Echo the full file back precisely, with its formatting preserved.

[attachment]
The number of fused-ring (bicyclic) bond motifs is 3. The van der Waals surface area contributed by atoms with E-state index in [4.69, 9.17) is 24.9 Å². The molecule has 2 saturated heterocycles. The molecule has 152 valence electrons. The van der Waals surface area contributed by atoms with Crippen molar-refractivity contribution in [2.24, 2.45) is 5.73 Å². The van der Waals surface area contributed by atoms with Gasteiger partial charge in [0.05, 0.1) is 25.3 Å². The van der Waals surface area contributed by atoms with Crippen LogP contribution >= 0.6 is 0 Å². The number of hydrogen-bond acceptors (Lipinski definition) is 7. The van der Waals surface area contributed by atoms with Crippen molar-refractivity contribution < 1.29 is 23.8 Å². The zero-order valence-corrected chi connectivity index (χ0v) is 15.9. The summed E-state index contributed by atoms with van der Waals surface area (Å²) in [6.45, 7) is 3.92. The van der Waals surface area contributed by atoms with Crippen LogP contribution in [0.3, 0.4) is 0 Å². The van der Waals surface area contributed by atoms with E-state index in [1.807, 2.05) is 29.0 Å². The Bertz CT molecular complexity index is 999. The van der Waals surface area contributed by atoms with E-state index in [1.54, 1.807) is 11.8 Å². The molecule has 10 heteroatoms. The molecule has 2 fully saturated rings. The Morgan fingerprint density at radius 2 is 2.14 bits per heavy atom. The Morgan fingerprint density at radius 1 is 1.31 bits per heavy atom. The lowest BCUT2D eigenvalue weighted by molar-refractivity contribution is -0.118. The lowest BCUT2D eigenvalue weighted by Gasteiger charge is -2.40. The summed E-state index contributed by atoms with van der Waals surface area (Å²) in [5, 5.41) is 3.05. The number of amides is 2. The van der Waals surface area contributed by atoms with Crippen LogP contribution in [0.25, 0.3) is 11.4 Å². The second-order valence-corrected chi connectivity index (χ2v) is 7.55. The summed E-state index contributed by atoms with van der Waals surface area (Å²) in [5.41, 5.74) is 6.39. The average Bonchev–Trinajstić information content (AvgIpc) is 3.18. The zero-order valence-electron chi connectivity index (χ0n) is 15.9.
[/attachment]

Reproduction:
The number of fused-ring (bicyclic) bond motifs is 3. The van der Waals surface area contributed by atoms with E-state index in [4.69, 9.17) is 24.9 Å². The molecule has 2 saturated heterocycles. The molecule has 152 valence electrons. The van der Waals surface area contributed by atoms with Crippen molar-refractivity contribution in [2.24, 2.45) is 5.73 Å². The van der Waals surface area contributed by atoms with Gasteiger partial charge in [0.05, 0.1) is 25.3 Å². The van der Waals surface area contributed by atoms with Crippen LogP contribution >= 0.6 is 0 Å². The number of hydrogen-bond acceptors (Lipinski definition) is 7. The van der Waals surface area contributed by atoms with Crippen molar-refractivity contribution < 1.29 is 23.8 Å². The zero-order valence-corrected chi connectivity index (χ0v) is 15.9. The summed E-state index contributed by atoms with van der Waals surface area (Å²) in [6.45, 7) is 3.92. The van der Waals surface area contributed by atoms with Crippen LogP contribution in [0.3, 0.4) is 0 Å². The van der Waals surface area contributed by atoms with E-state index in [1.807, 2.05) is 29.0 Å². The Bertz CT molecular complexity index is 999. The van der Waals surface area contributed by atoms with E-state index in [1.54, 1.807) is 11.8 Å². The molecule has 10 heteroatoms. The molecule has 2 fully saturated rings. The Morgan fingerprint density at radius 2 is 2.14 bits per heavy atom. The Morgan fingerprint density at radius 1 is 1.31 bits per heavy atom. The lowest BCUT2D eigenvalue weighted by molar-refractivity contribution is -0.118. The lowest BCUT2D eigenvalue weighted by Gasteiger charge is -2.40. The summed E-state index contributed by atoms with van der Waals surface area (Å²) in [5, 5.41) is 3.05. The number of amides is 2. The van der Waals surface area contributed by atoms with Crippen LogP contribution in [0.25, 0.3) is 11.4 Å². The second-order valence-corrected chi connectivity index (χ2v) is 7.55. The summed E-state index contributed by atoms with van der Waals surface area (Å²) in [5.41, 5.74) is 6.39. The average Bonchev–Trinajstić information content (AvgIpc) is 3.18. The zero-order valence-electron chi connectivity index (χ0n) is 15.9.